Ed­u­ca­tion can de­stroy big gov­ern­ment

The Washington Times Weekly - - Letters To The Editor -

Reader Jack Ryan makes an in­ter­est­ing point in his July 23rd edi­tion let­ter, wherein he states that we should place all state and fed­eral laws up for ref­er­en­dum af­ter al­low­ing them to “ex­pire.” The real point Mr. Ryan makes is not for a Bloomberg pres­i­dency, but for more em­pha­sis on civics in the class­room. We don’t have — and prob­a­bly don’t de­sire — a true democ­racy in the United States and will never have one un­less the cur­rent Con­sti­tu­tion is voided and re­placed. We have a rep­re­sen­ta­tive democ­racy as set up by the found­ing fa­thers with a di­vi­sion of pow­ers be­tween the Congress (House of Rep­re­sen­ta­tives and Se­nate), Leg­is­la­ture and Ju­di­ciary (which of­ten­times op­er­ates as a sec­ondary Leg­isla­tive Branch, much to our dis­may and detri­ment). We also have an Elec­toral Col­lege to rep­re­sent the com­mon vote and pre­vent well-funded vested in­ter­ests from snow­ing the pop­u­lace. Cer­tainly it is clear that what lit­tle gets done in Wash­ing­ton would com­pletely grind to a halt if the cit­i­zens had to put ev­ery­thing up for ref­er­en­dum?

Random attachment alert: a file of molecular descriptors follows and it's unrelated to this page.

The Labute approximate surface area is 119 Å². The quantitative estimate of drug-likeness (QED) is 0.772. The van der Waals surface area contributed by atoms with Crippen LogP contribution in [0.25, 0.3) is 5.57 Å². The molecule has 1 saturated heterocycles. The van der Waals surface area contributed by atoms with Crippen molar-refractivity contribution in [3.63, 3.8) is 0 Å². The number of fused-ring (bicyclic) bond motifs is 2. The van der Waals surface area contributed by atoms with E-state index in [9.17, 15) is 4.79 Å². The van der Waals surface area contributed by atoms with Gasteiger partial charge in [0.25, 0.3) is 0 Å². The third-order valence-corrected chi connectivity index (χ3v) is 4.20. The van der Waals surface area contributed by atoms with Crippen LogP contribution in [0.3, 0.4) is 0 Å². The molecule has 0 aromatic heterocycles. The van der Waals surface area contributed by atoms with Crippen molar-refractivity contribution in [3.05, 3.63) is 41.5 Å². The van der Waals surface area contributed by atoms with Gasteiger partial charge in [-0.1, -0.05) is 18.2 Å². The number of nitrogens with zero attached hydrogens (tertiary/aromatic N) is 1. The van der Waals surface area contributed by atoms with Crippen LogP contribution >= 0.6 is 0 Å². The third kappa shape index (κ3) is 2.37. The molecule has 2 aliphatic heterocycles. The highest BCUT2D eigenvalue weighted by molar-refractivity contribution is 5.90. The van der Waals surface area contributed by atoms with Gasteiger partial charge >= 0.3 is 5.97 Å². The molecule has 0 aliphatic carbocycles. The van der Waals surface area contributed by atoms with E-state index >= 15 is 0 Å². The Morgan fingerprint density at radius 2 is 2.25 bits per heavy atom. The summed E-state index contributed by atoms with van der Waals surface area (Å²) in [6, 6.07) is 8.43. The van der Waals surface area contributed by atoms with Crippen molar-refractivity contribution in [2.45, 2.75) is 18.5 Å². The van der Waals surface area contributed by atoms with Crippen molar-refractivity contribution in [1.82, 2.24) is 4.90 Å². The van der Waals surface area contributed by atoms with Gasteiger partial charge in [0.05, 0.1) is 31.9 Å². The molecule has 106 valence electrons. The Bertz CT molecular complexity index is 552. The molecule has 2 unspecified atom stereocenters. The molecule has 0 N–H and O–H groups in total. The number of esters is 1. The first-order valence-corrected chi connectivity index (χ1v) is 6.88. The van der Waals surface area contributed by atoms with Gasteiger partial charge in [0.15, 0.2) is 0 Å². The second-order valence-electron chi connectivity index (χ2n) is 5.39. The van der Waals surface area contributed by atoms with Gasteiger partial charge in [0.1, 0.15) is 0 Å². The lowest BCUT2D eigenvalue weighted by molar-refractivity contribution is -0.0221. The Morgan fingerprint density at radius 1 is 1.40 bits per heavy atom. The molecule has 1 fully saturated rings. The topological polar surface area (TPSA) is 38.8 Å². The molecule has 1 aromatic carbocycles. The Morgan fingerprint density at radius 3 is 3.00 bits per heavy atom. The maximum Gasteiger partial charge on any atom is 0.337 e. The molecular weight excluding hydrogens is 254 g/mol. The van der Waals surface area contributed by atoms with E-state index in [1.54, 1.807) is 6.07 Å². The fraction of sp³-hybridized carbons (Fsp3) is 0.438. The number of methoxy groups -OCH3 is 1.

I’m not en­tirely clear whether Mr. Ryan wrote this tongue-in-cheek, but if not, re­me­dial civics might be a bet­ter goal than wast­ing ef­forts to have Michael Bloomberg be­come elected as leader of the free world. Dr. David Secord Cor­pus Christi, Texas

Newspapers in English

Newspapers from USA

© PressReader. All rights reserved.